95 Insecticides x Companion Crops x Methods Insecticides x Hates x Methods Insecticides x Rates x Companion Crops Insecticides x Comp* Crops x Methods x Replications Insecticides x Hates x Comp. Crops x Replications Insecticides x Rates x Methods x Replications Insecticides x Rates x Companion Crops x Replications x Methods Error (c)

12 Id 18 24 36 36 72 300 0,40

Total

Analysis of Variance for the Effect of Methods and Rates of Seed­ ing Clover Alone and With Oat Companion Crops on the Stands and Forage Yields of Red Clover

Source of Variation Main Plots : Methods Companion Crops Replications Companion Crops x Methods Companion Crops x Replications Methods x Replications Companion Crops x Methods x Replications Error (a)

Degrees of Freedom

Mean Square Stand Forage Yields 1947 1948 1947 1948

2 2 2 4

0.66* 0.06 0.01 0.37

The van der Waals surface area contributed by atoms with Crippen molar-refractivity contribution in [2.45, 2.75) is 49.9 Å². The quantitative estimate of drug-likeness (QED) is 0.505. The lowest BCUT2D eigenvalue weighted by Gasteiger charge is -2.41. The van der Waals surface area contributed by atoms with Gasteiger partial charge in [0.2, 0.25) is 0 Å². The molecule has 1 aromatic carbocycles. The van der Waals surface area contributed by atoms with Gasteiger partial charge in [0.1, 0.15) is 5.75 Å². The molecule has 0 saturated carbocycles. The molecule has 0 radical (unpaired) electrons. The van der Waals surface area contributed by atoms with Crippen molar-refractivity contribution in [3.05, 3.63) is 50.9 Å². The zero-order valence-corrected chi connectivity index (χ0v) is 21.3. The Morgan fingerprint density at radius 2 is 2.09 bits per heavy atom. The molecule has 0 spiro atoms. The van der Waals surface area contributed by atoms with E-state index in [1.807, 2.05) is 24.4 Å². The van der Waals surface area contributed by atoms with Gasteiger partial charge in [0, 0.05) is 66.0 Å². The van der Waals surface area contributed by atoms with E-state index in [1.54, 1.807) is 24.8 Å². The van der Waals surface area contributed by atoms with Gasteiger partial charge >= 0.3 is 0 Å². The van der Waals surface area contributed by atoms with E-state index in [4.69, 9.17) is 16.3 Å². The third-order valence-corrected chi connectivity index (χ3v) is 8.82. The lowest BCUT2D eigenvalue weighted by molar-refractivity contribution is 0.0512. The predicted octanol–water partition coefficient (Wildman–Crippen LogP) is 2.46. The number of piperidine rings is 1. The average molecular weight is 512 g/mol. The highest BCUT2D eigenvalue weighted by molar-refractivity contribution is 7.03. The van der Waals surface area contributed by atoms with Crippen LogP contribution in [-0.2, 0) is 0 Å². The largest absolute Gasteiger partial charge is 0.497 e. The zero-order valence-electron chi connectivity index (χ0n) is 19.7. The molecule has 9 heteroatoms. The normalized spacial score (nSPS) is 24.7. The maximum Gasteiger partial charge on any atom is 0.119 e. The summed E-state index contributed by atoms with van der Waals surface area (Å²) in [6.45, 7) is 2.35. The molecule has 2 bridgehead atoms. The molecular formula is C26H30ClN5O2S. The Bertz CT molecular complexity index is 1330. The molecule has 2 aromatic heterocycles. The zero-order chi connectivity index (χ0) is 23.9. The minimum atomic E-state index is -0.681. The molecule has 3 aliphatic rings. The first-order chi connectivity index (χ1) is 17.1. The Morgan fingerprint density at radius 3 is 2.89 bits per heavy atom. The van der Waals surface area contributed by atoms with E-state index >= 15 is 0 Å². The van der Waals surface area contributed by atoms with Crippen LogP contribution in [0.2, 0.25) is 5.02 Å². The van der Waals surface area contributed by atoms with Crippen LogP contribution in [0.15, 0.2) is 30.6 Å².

12.45**0.1927 2.86 0.3180** 0.53 0.9643** 0.93 0.0853

0.7897* 0.1647 0.3101 0.0898

16

0.18

1.94

0.0873

0.1513

3 6 6 12

0.67** 0.23 0.14 0.37

2.07 0.0350 0.15 0.0110 0.64 0.0411 0.24 0.0166

0.1521 0.0150 0.0435 0.068?

0.14

0.99

0.0836

4 4 8

Subplots: Rates of Seeding Rates x Methods Rates x Companion Crops Rates x Companion Crops x Methods 6 Rates x Replications Rates x Companion Crops x 12 Replications 12 Rates x Methods x Replications Rates x Methods x Companion Crop x Replications 24 Error (b) Total * Significant at the 5 per cent point ^^Significant at the 1 per cent point

H O xn

Table V,

431

0.0197

96

Table VI.

Analysis of Variance for the Effect cf Methods and Rates cf Seeding Clover, and Oat Companion Crops on the Bloom of Red Clover

Source of Variation Main Plots: Methods Companion Crops Replications Companion Crops x Methods Companion Crops x Replications Methods x Replications Companion Crops x Methods x Replications Error (a) Subplots : Rates of Seeding Rates x ’Methods Rates x Companion Crops Rates x Companion Crops x Methods Rates x Replications Rates x Companion Crops x Replications Rates x Methods x Replications Rates x Methods x Companion Crops x Replications Error (b) Total * Significant at the 5 per cent point ■^^Significant at the 1 per cent point

Degrees of Freedom 2 2 2 4

Mean Square Bloom Ratings 8-4-47 8—11—47 8—28—47 1.36 1.14 38.86** 64.73** 8.52 5.17 0.98 0.89